1. The question raised in this rule is the legality of a certain distraint. Petitioner 1 was in arrears with his chowkidari tax. The Collecting Panchayet issued a warrant for the realisation of the arrears to the complainant, who is one of the chowkidars. Petitioner 1 refused to pay. The chowkidar then attached two cows and the petitioners forcibly took them away from him. They have been convicted of an offence punishable under Section 186, Penal Code. As the rule raised substantial questions of law, I directed notice to be given to the Crown and Mr. Dutta has appeared to show cause against the rule. It appears that there is enmity between petitioner 1 and the collecting Panchayet. Of course, if the distraint was legally valid, the motive actuating the collecting Panchayet in taking coercive steps is quite irrelevant. The legality of the distraint has been attacked on two grounds : (1) that the warrant includes a sum not due and (2) that the collecting Panchayet has no jurisdiction to issue a warrant without first publishing the defaulters' list. It is conceded that the tax for the second quarter for the year 1349 B. S. was not due. Mr. Dutta contended that inasmuch as the balance was due, the warrant was legal. The real point however is not whether some of the demand was due but whether any of it was not due. Section 27 empowers the collecting Panchayet to issue a warrant for the realisation of the arrears. Clearly a warrant for the realisation of a sum which includes an instalment which is not due is altogether without jurisdiction. In the second place, Mr. Dutta relied upon Section 34 which was enacted to cure irregularities. It lays down that no distress should be deemed to be unlawful on account of any defect or want of form in any proceedings relating to it. While this provision is good enough to cure irregularities, it certainly is not meant to legalise a warrant issued without jurisdiction.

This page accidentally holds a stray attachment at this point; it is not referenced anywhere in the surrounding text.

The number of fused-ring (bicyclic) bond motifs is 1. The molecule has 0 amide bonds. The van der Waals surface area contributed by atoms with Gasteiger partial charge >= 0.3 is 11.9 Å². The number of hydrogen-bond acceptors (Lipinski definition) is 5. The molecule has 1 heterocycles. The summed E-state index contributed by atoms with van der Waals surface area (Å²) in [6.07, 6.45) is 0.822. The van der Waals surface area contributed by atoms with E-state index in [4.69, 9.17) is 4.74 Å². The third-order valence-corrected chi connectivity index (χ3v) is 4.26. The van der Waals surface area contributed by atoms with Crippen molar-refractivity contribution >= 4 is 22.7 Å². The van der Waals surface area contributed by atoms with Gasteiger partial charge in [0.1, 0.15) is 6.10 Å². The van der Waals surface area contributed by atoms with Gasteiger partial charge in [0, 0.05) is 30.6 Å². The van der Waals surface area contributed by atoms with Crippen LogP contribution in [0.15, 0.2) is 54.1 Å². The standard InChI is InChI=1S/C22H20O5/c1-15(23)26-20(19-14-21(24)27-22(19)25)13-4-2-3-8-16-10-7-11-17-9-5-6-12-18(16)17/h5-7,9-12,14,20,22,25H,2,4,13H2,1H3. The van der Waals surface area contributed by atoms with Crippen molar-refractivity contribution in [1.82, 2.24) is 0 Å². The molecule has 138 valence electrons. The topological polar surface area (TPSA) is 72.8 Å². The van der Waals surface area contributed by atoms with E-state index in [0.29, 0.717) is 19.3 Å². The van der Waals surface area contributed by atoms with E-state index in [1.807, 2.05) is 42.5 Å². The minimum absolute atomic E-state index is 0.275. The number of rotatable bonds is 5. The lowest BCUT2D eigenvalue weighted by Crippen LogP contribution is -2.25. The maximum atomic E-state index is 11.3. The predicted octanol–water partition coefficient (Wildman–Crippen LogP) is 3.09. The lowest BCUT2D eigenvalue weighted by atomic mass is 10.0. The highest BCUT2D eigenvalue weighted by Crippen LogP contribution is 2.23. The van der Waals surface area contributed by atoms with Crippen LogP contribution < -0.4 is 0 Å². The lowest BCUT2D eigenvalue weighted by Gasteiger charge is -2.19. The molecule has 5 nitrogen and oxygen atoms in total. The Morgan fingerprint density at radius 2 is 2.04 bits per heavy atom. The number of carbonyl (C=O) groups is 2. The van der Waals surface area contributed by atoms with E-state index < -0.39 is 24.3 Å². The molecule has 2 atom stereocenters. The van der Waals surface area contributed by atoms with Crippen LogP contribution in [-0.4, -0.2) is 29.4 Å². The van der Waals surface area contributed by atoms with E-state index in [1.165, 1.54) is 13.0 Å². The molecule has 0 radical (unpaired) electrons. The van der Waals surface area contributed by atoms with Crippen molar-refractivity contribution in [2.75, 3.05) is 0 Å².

2. The second objection depends upon the provisions of Sections 26 and 27. Section 26 lays down that immediately after the 10th day of each quarter the Panchayet shall prepare a list of defaulters and publish it in some conspicuous part of the village. Under Section 30 any person whose name is included in the list may dispute his liability and apply to the District Magistrate for relief. Section 27 authorises the collecting Panchayet to levy the arrears by the distraint and sale of the moveable property of the defaulters. For this purpose, a warrant is to be issued to one of the chowkidars. The question for consideration is whether the publication of the list of defaulters is a condition precedent to the issue of a warrant under Section 27. In my judgment the use of the word 'thereupon' in Section 27 is conclusive. As the publication of the list of defaulters is a condition precedent, the Panchayet has no jurisdiction to issue a warrant unless this condition has been fulfilled. The decision in Durga Charan Mali v. Nobin Shandra Sil ('98) 25 Cal. 274 is an authority for this proposition. The attempt of the learned Additional District Magistrate to distinguish the case has not been successful. Mr. Dutta however contended that the defect, if any, has been cured by Ex. 1--a notice which was served personally upon petitioner 1. If the defect had been a mere irregularity, I should have held that no prejudice had been caused to the petitioner in view of this notice. This will not however suffice to cure the defect in the jurisdiction. The rule is made absolute, the conviction and sentences are set aside and the fines, if paid, will be refunded.